Draping a blanket or a specially-designed ferret cage cover over your pet’s cage while they sleep can help tremendously in their ability to sleep peacefully and quietly, whether it’s daytime or night. Just ensure that the blanket allows proper ventilation so your little baby ferrets doesn’t get too stuffy in there!
Are Wild Ferrets Nocturnal?
Technically, there is no such thing as a “wild ferret.” The pet ferrets we have today were domesticated approximately 2,500 years ago, as descendants from the European polecat and similar species belonging to the Mustelidae family (which includes stoats and ermines, along with polecats).
However, there is a feral population of ferrets in New Zealand that are considered to be wild.
Since their introduction in the 1880s (to reduce out-of-control rabbit populations), government officials have struggled to handle the wildly breeding ferrets that have now contributed to the decline of native species like the kiwi, weka, and blue duck.
In this case, yes: these “wild” ferrets are nocturnal.
Still, when most people refer to a “wild” ferret, they’re most likely referring to their wild cousins that were never domesticated. So, to answer this question more accurately, let’s break down the species and discuss their time-dependent behaviors accordingly.
First, understand that nocturnal and diurnal are not the only categories these critters can fall into in terms of their daily activity schedules. For instance, a Mustelid (a member of the Mustelidae family) can be crepuscular as well, meaning they are most active at dawn and dusk.
With this in mind, the ferret’s wild cousins follow the activity cycles described below.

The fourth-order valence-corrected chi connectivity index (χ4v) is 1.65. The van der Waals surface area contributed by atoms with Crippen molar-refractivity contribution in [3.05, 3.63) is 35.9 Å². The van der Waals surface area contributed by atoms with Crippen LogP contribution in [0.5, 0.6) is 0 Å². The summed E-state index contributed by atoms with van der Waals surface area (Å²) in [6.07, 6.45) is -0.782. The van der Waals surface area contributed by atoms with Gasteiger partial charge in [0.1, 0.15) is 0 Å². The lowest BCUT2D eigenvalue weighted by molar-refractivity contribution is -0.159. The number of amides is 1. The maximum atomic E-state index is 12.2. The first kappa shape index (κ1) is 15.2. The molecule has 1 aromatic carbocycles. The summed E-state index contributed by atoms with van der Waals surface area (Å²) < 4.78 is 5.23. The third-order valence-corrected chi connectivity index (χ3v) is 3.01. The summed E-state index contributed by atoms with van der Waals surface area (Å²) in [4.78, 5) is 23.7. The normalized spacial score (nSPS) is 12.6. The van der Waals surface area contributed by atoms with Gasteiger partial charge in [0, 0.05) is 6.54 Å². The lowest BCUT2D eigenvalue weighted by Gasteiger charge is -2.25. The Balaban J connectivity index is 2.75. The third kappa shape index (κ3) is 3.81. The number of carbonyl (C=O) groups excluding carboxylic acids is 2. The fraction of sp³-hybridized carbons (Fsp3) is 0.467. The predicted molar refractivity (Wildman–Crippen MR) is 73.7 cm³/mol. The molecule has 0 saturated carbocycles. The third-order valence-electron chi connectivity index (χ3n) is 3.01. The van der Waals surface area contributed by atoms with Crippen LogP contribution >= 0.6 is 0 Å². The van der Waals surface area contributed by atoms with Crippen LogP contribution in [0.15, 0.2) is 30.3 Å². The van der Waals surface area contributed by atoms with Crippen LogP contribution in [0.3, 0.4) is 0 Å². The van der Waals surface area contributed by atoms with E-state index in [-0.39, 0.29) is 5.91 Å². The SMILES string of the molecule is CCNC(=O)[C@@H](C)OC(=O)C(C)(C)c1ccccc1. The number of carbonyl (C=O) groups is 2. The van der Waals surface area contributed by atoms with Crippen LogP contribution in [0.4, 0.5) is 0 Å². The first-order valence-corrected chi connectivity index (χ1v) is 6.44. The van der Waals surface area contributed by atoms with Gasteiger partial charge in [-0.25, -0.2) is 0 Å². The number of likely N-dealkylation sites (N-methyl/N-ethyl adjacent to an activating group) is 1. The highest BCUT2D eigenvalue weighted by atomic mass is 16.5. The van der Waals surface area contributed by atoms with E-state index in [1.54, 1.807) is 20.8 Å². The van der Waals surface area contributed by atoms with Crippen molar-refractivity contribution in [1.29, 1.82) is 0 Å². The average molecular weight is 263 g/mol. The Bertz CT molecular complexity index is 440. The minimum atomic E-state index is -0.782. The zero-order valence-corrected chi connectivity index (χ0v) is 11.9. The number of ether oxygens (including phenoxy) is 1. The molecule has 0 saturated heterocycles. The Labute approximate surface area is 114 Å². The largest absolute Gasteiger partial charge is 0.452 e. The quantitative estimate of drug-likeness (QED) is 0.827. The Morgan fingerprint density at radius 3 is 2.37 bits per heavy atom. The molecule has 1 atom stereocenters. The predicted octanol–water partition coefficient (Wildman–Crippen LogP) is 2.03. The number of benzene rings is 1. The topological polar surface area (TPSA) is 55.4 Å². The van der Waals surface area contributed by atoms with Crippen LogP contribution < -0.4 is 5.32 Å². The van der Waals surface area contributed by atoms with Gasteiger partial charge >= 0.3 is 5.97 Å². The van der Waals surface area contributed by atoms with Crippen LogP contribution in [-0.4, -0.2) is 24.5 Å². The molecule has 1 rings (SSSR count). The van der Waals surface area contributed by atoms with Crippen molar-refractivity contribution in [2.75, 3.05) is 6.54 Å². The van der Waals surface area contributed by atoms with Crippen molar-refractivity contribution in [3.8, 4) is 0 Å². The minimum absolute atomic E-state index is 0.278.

Source: USFWS Mountain Prairie on Creative Commons
The Crepuscular (and Nocturnal) Black-Footed Ferret
These little trouble-makers are considered both crepuscular and nocturnal. How do they fall under both categories? Their behavior changes according to environmental conditions that change season-to-season.
For example, throughout the autumn and spring, ferrets spend several hours of the day sunbathing near their burrows. Other times, though, they’ll be more careful and move about their habitat under cover of darkness.
Many researchers consider ferrets to be “predominantly nocturnal.” However, studies have shown that, no matter how much they stick to the nighttime activity schedule, both black-footed ferrets and polecats are quite flexible regarding mealtime. You can find them hunting in both day and night.
Siberian Polecat: No Preference for Day or Night
Contrary to black-footed ferrets, these polecats are not restricted to a specific part of the day to get themselves up and running. Instead, scientists have seen these ferrets running about during both day and night hours.
However, you’re most likely to see them moving between foraging and home locations during nights with bright moonlight. The bright light offers the greatest visibility, which can help the polecats stay out of harm’s way (and away from predators like large, predatory birds, red foxes, and coyotes!).
European Polecat: Boys and Girls Play at Different Times